On May 11, 2022, officials in India announced that the greater one-horned rhino, found only in India and Nepal, has increased to 4014 individuals after a biannual survey was completed in March.
The government of Assam, the province in India that is home to 70% of the world’s greater one-horned rhino population, conducted its biannual rhino census after a delay due to the global pandemic.
The greater one-horned population has increased by 274 rhinos since the last count, helped by a “baby boom” during the COVID crisis, when many protected areas were closed to visitors.
“For a species that was once perilously close to extinction, numbering fewer than 100 individuals, this recovery is truly remarkable,” said Nina Fascione, executive director of the International Rhino Foundation (IRF).
Kaziranga National Park officials, home to the world’s largest greater one-horned rhino population, announced an increase of 200 individuals from 2018 despite 400 deaths due mainly to natural causes, such as the impact from flooding over the past few years.
Greater one-horned rhino populations were also reported for other areas of India, including:
- Orang National Park: 125
- Pobitora Wildlife Sanctuary: 107
- Manas National Park: 40
- Jaldapara National Park: 287
- Gorumara National Park: 52
- Dudhwa National Park: 38
- Chitwan National Park: 694
- Bardiya National Park: 38
- Suklaphanta National Park: 17
- Parsa Wildlife Reserve: 3
The greater one-horned rhino population is growing in part due to the governments of India and Nepal creating space for rhinos to breed while also preventing poaching deaths.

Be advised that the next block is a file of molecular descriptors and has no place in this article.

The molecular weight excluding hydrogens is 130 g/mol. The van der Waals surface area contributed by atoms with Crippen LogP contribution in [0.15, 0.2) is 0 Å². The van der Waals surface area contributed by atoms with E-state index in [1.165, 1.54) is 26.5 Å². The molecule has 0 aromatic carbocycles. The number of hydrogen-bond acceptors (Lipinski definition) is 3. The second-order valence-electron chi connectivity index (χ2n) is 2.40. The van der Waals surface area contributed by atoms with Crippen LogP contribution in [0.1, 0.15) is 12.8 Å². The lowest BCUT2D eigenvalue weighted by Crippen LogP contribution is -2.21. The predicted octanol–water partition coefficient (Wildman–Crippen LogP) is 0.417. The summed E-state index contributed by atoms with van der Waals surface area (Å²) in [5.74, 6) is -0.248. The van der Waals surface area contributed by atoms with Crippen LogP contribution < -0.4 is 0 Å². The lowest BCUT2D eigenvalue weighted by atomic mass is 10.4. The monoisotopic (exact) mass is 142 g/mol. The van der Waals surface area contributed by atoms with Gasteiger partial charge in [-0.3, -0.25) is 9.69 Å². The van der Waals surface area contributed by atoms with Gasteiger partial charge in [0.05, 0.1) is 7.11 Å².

Over the past three years, the government of Assam has expanded the area of Kaziranga National Park from 430 square kilometers to 1,040 square kilometers.
Earlier this year, plans were announced to increase Orang National Park by about 200 square kilometers. With NGO partners, including IRF, the government of Assam initiated translocation of rhinos within protected areas of Assam to give rhinos more room to breed.
All rhino bearing protected areas are also closed to visitors during breeding season.
IRF also works with local NGOs Aaranyak in India and The National Trust for Nature Conservation in Nepal, along with local communities, to control invasive plant species and assist native grasses to recover rhinos’ shrinking habitats.
“The end result of all of these programs is more space for rhinos and more rhino calves being born,” continued Fascione.
“The recovery of the greater one-horned rhino is a conservation success story – but the story isn’t over yet,” concluded Fascione. “The species is still classified as vulnerable and inhabits only a fraction of its former range. IRF appreciates the long-term commitment from the governments of India and Nepal and the dedicated work of the Assam regional government to conserve their treasured rhinos.”
For more than thirty years, IRF has worked for over 30 years to regenerate rhino populations with on-the-ground partners and local communities around the world, providing protection, monitoring, habitat restoration, wildlife crime and many other programs to ensure survival for future generations.
All images courtesy of IRF.